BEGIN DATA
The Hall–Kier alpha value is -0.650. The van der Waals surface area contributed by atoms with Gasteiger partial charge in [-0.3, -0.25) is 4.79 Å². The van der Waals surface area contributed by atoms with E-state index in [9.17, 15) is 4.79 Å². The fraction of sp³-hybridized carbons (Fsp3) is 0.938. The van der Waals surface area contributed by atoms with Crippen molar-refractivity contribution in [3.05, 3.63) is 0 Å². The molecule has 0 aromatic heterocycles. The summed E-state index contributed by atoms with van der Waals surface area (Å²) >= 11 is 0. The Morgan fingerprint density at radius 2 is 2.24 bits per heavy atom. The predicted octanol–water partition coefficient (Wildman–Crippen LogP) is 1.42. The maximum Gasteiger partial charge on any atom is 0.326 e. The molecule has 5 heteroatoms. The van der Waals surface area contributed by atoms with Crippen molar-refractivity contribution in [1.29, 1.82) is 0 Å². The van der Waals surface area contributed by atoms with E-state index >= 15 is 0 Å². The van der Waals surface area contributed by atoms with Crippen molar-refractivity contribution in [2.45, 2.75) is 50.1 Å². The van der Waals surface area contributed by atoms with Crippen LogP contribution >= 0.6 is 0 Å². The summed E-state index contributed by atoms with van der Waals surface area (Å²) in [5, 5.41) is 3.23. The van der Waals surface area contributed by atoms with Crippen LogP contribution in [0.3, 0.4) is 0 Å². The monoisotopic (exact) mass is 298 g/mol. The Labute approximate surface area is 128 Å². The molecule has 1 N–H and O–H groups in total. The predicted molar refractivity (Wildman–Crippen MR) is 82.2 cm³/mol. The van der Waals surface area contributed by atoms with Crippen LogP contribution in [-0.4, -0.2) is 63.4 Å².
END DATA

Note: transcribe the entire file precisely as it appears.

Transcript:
The Hall–Kier alpha value is -0.650. The van der Waals surface area contributed by atoms with Gasteiger partial charge in [-0.3, -0.25) is 4.79 Å². The van der Waals surface area contributed by atoms with E-state index in [9.17, 15) is 4.79 Å². The fraction of sp³-hybridized carbons (Fsp3) is 0.938. The van der Waals surface area contributed by atoms with Crippen molar-refractivity contribution in [3.05, 3.63) is 0 Å². The molecule has 0 aromatic heterocycles. The summed E-state index contributed by atoms with van der Waals surface area (Å²) >= 11 is 0. The Morgan fingerprint density at radius 2 is 2.24 bits per heavy atom. The predicted octanol–water partition coefficient (Wildman–Crippen LogP) is 1.42. The maximum Gasteiger partial charge on any atom is 0.326 e. The molecule has 5 heteroatoms. The van der Waals surface area contributed by atoms with Crippen molar-refractivity contribution in [1.29, 1.82) is 0 Å². The van der Waals surface area contributed by atoms with E-state index >= 15 is 0 Å². The van der Waals surface area contributed by atoms with Crippen molar-refractivity contribution in [2.45, 2.75) is 50.1 Å². The van der Waals surface area contributed by atoms with Crippen LogP contribution >= 0.6 is 0 Å². The summed E-state index contributed by atoms with van der Waals surface area (Å²) in [5, 5.41) is 3.23. The van der Waals surface area contributed by atoms with Crippen LogP contribution in [0.3, 0.4) is 0 Å². The monoisotopic (exact) mass is 298 g/mol. The Labute approximate surface area is 128 Å². The molecule has 1 N–H and O–H groups in total. The predicted molar refractivity (Wildman–Crippen MR) is 82.2 cm³/mol. The van der Waals surface area contributed by atoms with Crippen LogP contribution in [-0.4, -0.2) is 63.4 Å².